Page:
Molecular Epidemiology of Childhood Leukemia (Aka The California Childhood Leukemia Study) (CCLS)
This study is a case-control study investigating the causes of childhood leukemia in Northern California. The overall purpose of this epidemiologic study is to find specific genetic or environmental factors that may increase the risk of leukemia in children. The study is being conducted by Patricia Buffler, PhD at the School of Public Health - University of California Berkeley in collaboration with the California Department of Health Services and 16 hospitals located throughout the state of California. The study began in 1995 and will continue to 2014.
Acute Myelocytic Leukemia
Acute Lymphoblastic Leukemia
Acute Myelogenous Leukemia
|Study Design:||Observational Model: Case Control
Time Perspective: Prospective
|Official Title:||Chemical Exposures and Leukemia Risks and Childhood Leukemia and Environmental Exposure|
pre-treatment peripheral blood and bone marrow saliva
|Study Start Date:||April 1995|
|Estimated Primary Completion Date:||July 2014 (Final data collection date for primary outcome measure)|
This study is a case-control study of incident childhood leukemia (all subtypes) diagnosed since mid-1995. Children newly diagnosed with leukemia are enrolled in the study. Criteria for inclusion in the study are: under 15 years of age, no prior cancer diagnosis, residency in the state of California at the time of diagnosis, and availability of an English or Spanish speaking parent or guardian. Pre-treatment biological specimens, including bone marrow and peripheral blood, are obtained for analysis in the UCB lab of Dr M. Smith. The lab will use Fluorescence In Situ Hybridization (FISH) to detect chromosome specific aneuploidy and translocations. A number of chromosomal translocations, including t(9;22) and t(8;21), are known to be centrally involved in the development of childhood leukemia. Molecular characterization of the cases with translocations may provide insight into the timing of critical exposures and the nature of the etiological agent involved.
One comparison subject (control) is recruited for each consenting case. For each case, four potential controls are randomly selected from California birth certificate files and matched on date of birth, gender, mother's race, parental Hispanicity, and county of residence. One of the four birth certificate controls is randomly selected to be recruited to participate in the study.
An in-depth personal interview asks a variety of questions, including: residential history; occupational and household exposure histories; mothers' reproductive history; events during index pregnancy and delivery; family history of illness; child's health and vaccination history, contact with other children; maternal and child exposure to cigarette smoke during pregnancy and since birth; maternal and child history of x-rays.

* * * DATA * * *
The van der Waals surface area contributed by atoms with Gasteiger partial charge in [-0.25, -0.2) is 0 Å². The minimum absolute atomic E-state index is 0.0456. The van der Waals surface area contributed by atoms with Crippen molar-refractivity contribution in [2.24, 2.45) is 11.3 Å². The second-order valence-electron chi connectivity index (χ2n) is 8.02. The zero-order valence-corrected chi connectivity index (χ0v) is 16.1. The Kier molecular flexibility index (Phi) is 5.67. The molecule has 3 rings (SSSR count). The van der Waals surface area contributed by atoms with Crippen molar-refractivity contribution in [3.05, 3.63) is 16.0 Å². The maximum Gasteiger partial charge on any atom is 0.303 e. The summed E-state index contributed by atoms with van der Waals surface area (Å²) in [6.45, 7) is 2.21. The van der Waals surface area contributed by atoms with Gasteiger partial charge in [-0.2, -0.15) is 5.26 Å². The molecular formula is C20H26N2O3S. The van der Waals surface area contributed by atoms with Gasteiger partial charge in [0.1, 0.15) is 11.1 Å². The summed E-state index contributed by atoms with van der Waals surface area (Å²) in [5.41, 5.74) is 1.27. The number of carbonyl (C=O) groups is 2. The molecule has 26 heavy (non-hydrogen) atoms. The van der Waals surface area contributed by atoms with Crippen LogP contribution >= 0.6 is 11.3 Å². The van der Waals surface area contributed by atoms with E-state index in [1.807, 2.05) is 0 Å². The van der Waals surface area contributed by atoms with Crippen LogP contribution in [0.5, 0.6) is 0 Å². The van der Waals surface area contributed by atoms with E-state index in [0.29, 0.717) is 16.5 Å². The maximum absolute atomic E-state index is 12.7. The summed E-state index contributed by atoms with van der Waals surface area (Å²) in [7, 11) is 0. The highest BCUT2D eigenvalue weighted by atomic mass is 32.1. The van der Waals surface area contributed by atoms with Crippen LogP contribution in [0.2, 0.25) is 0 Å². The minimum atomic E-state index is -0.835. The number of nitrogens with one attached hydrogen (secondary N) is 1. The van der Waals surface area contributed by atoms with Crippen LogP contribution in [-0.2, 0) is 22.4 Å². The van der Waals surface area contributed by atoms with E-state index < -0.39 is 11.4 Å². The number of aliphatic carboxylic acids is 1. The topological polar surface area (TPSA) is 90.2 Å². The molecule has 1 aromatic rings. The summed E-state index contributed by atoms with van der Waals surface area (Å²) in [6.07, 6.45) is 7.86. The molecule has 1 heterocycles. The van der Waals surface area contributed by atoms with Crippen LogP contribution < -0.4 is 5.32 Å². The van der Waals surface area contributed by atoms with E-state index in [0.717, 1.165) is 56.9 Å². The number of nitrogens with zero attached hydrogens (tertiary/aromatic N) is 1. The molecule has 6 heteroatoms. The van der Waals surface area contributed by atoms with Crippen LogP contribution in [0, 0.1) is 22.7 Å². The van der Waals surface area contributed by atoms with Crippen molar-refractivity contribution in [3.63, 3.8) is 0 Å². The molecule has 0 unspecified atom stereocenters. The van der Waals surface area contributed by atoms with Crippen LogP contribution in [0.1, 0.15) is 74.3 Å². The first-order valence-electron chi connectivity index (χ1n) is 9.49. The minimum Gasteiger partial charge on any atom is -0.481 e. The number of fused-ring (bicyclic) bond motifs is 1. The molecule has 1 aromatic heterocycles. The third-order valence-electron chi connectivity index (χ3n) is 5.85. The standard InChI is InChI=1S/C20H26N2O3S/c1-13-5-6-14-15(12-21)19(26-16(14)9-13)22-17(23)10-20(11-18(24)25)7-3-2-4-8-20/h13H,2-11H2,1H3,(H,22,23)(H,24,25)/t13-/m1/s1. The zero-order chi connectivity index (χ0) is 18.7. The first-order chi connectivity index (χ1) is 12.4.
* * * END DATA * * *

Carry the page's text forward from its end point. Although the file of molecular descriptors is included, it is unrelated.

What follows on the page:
Saliva specimens are obtained from both cases and controls and their biological mothers. The saliva samples are sent to the study office and processed in the Genetic Epidemiology lab at UC Berkeley. DNA from cases and controls will be analyzed by polymerase chain reaction for genetic polymorphisms. Genetic polymorphisms will be examined in two glutathione transferase genes, M1 and Tl. Case samples of peripheral blood, bone marrow, and archived newborn blood will be also used to detect N-ras mutation.
Three tiers of an exposure assessment are being implemented. Tier 1 enrolls and interviews cases and controls seeking to identify risk factors, including residential and occupational chemical exposures. In Tier 2, cases and birth certificate controls that have not changed residence based on specific criteria are part of a reliability study, which seeks to determine if self-reported chemicals used at the time of interview are found in the home during a visual survey several months after interview. Tier 3 aims to document the potential for household exposures by sampling dust on the floor surfaces. The objective is to identify if there are differences in concentrations of pesticides, metals, polyaromatic hydrocarbons, cotinine, polychorinated biphenyls, and ethylenethiourea in the homes of cases and controls. Further, a case-case analysis will identify if cases with chromosomal translocations of interest live in homes with higher concentrations of target compounds than cases that do not have such translocations. These analyses will determine whether leukemic children with common genetic changes experience common exposures and whether these genetic changes have approximately the same temporal occurrence. Finally, we will evaluate whether children with and without leukemia differ with respect to susceptibility.
|Contact: Pagan Morris, MPH, CHESemail@example.com|
|United States, California|
|University of California, School of Public Health, Childhood Leukemia Study||Recruiting|
|Berkeley, California, United States, 94720-7392|
|Contact: Pagan Morris, MPH 510-642-6167 firstname.lastname@example.org|
|Principal Investigator: Patricia A Buffler, PhD, MPH|
|Principal Investigator:||Patricia A Buffler, PhD||University of California Berkeley, School of Public Health|